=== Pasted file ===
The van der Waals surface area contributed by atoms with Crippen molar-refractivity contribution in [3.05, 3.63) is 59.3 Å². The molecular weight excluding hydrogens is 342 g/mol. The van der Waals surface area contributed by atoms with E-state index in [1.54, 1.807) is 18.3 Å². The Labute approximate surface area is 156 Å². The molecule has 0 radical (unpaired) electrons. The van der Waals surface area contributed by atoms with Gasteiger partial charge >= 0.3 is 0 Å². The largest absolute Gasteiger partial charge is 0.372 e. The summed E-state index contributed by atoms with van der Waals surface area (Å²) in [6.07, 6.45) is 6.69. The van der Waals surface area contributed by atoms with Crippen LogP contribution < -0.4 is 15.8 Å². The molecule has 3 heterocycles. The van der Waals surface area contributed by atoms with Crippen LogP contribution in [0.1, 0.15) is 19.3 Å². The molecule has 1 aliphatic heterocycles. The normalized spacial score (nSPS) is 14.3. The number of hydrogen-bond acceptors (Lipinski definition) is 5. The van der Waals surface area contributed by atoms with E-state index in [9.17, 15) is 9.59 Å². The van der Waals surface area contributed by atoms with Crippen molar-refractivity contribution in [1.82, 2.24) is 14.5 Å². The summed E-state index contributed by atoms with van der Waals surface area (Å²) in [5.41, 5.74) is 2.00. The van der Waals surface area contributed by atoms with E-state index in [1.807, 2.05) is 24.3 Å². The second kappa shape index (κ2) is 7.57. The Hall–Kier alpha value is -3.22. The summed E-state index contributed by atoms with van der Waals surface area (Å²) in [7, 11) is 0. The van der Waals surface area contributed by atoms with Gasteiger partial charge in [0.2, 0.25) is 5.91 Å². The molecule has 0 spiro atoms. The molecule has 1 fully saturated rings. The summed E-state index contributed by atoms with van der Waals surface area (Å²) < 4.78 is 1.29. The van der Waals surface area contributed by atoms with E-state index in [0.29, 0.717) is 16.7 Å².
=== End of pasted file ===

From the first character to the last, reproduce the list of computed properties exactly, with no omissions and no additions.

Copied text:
The van der Waals surface area contributed by atoms with Crippen molar-refractivity contribution in [3.05, 3.63) is 59.3 Å². The molecular weight excluding hydrogens is 342 g/mol. The van der Waals surface area contributed by atoms with E-state index in [1.54, 1.807) is 18.3 Å². The Labute approximate surface area is 156 Å². The molecule has 0 radical (unpaired) electrons. The van der Waals surface area contributed by atoms with Gasteiger partial charge >= 0.3 is 0 Å². The largest absolute Gasteiger partial charge is 0.372 e. The summed E-state index contributed by atoms with van der Waals surface area (Å²) in [6.07, 6.45) is 6.69. The van der Waals surface area contributed by atoms with Crippen LogP contribution < -0.4 is 15.8 Å². The molecule has 3 heterocycles. The van der Waals surface area contributed by atoms with Crippen LogP contribution in [0.1, 0.15) is 19.3 Å². The molecule has 1 aliphatic heterocycles. The normalized spacial score (nSPS) is 14.3. The number of hydrogen-bond acceptors (Lipinski definition) is 5. The van der Waals surface area contributed by atoms with E-state index in [9.17, 15) is 9.59 Å². The van der Waals surface area contributed by atoms with Crippen molar-refractivity contribution in [1.82, 2.24) is 14.5 Å². The summed E-state index contributed by atoms with van der Waals surface area (Å²) in [5.41, 5.74) is 2.00. The van der Waals surface area contributed by atoms with E-state index in [1.807, 2.05) is 24.3 Å². The second kappa shape index (κ2) is 7.57. The Hall–Kier alpha value is -3.22. The summed E-state index contributed by atoms with van der Waals surface area (Å²) in [7, 11) is 0. The van der Waals surface area contributed by atoms with Gasteiger partial charge in [0.2, 0.25) is 5.91 Å². The molecule has 0 spiro atoms. The molecule has 1 fully saturated rings. The summed E-state index contributed by atoms with van der Waals surface area (Å²) < 4.78 is 1.29. The van der Waals surface area contributed by atoms with E-state index in [0.29, 0.717) is 16.7 Å².